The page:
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American Officials, Tech Groups Urge Egypt To Restore Communications American Officials, Tech Groups Urge Egypt To Restore Communications

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American Officials, Tech Groups Urge Egypt To Restore Communications

Many groups and top government officials, including Secretary of State Hillary Clinton, called on Egypt Friday to allow access to the Internet and other communications systems.

"We urge the Egyptian authorities to allow peaceful protests and to reverse the unprecedented steps it has taken to cut off communications," Clinton said at a joint appearance with Columbian Vice President Angelino Garzon.

White House Press Secretary Robert Gibbs also addressed the communications situation during his afternoon briefing, calling Internet access a basic human right.

Senate Judiciary Chairman Patrick Leahy, D-Vt., said Internet access is a vital tool for protecting basic freedoms.

"A free and open internet is essential to ensuring the universal rights of the people of Egypt, and of all peoples, to freedom of expression, confidence in the rule of law, and government that is transparent and accountable to the citizens," he said in a statement Friday afternoon.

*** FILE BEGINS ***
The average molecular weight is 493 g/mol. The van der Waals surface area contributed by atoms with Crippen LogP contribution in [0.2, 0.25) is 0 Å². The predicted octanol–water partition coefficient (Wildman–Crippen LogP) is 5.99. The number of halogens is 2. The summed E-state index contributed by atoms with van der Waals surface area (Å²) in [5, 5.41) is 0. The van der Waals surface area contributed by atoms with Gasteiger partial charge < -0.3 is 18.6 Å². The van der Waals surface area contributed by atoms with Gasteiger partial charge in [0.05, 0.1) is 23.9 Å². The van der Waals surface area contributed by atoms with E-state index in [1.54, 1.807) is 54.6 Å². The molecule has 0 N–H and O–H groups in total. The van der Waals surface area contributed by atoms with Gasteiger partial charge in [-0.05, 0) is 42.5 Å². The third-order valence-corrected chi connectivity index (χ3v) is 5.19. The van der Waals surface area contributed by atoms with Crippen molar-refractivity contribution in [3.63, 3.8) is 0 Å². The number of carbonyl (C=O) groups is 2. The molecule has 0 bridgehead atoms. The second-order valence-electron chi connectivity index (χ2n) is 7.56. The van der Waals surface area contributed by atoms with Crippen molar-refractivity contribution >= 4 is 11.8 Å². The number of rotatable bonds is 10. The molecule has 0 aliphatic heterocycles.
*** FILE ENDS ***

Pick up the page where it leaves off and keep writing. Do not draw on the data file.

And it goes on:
The Center for Democracy & Technology called Egypt's actions a "stunning and highly counterproductive step backwards" and said it illustrated the vulnerability of communications technology.

"While we appreciate that some companies involved have acknowledged their role, events unfolding across the region underscore how critical it is for companies operating in these risky environments to have robust strategies to push back on government demands inconsistent with rule of law and respect for human rights," said the center's international project director, Cynthia Wong.

And other groups looked for American connections to the Internet blackout.

Free Press Campaign Director Timothy Karr accused U.S. companies of selling technology to Egypt and helping the government crackdown on free speech.

"What we are seeing in Egypt is a frightening example of how the power of technology can be abused," he said. "Commercial operators trafficking in Deep Packet Inspection technology to violate Internet users' privacy is bad enough; in government hands, that same invasion of privacy can quickly lead to stark human rights violations."

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